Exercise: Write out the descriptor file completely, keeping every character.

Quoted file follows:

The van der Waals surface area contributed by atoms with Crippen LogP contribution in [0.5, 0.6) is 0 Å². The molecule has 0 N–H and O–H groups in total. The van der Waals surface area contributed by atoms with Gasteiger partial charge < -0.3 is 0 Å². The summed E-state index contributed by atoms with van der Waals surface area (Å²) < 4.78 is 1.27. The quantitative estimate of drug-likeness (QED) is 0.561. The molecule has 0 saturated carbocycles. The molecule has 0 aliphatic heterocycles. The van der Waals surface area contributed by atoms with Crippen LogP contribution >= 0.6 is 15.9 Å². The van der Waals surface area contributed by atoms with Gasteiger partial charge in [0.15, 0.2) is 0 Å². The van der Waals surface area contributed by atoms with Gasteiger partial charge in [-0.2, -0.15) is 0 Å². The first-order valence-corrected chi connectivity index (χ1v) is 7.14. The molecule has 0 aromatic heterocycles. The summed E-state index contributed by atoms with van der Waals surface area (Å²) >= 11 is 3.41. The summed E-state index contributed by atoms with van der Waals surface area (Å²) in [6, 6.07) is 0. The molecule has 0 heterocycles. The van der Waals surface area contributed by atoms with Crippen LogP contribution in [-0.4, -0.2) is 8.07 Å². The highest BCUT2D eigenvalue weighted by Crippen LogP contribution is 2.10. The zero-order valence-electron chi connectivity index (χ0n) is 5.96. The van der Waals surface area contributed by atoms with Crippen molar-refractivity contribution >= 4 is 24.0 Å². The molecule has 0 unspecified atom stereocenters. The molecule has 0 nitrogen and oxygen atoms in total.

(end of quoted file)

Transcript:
The van der Waals surface area contributed by atoms with Crippen LogP contribution in [0.5, 0.6) is 0 Å². The molecule has 0 N–H and O–H groups in total. The van der Waals surface area contributed by atoms with Gasteiger partial charge < -0.3 is 0 Å². The summed E-state index contributed by atoms with van der Waals surface area (Å²) < 4.78 is 1.27. The quantitative estimate of drug-likeness (QED) is 0.561. The molecule has 0 saturated carbocycles. The molecule has 0 aliphatic heterocycles. The van der Waals surface area contributed by atoms with Crippen LogP contribution >= 0.6 is 15.9 Å². The van der Waals surface area contributed by atoms with Gasteiger partial charge in [0.15, 0.2) is 0 Å². The van der Waals surface area contributed by atoms with Gasteiger partial charge in [-0.2, -0.15) is 0 Å². The first-order valence-corrected chi connectivity index (χ1v) is 7.14. The molecule has 0 aromatic heterocycles. The summed E-state index contributed by atoms with van der Waals surface area (Å²) >= 11 is 3.41. The summed E-state index contributed by atoms with van der Waals surface area (Å²) in [6, 6.07) is 0. The molecule has 0 heterocycles. The van der Waals surface area contributed by atoms with Crippen LogP contribution in [-0.4, -0.2) is 8.07 Å². The highest BCUT2D eigenvalue weighted by Crippen LogP contribution is 2.10. The zero-order valence-electron chi connectivity index (χ0n) is 5.96. The van der Waals surface area contributed by atoms with Crippen molar-refractivity contribution >= 4 is 24.0 Å². The molecule has 0 unspecified atom stereocenters. The molecule has 0 nitrogen and oxygen atoms in total.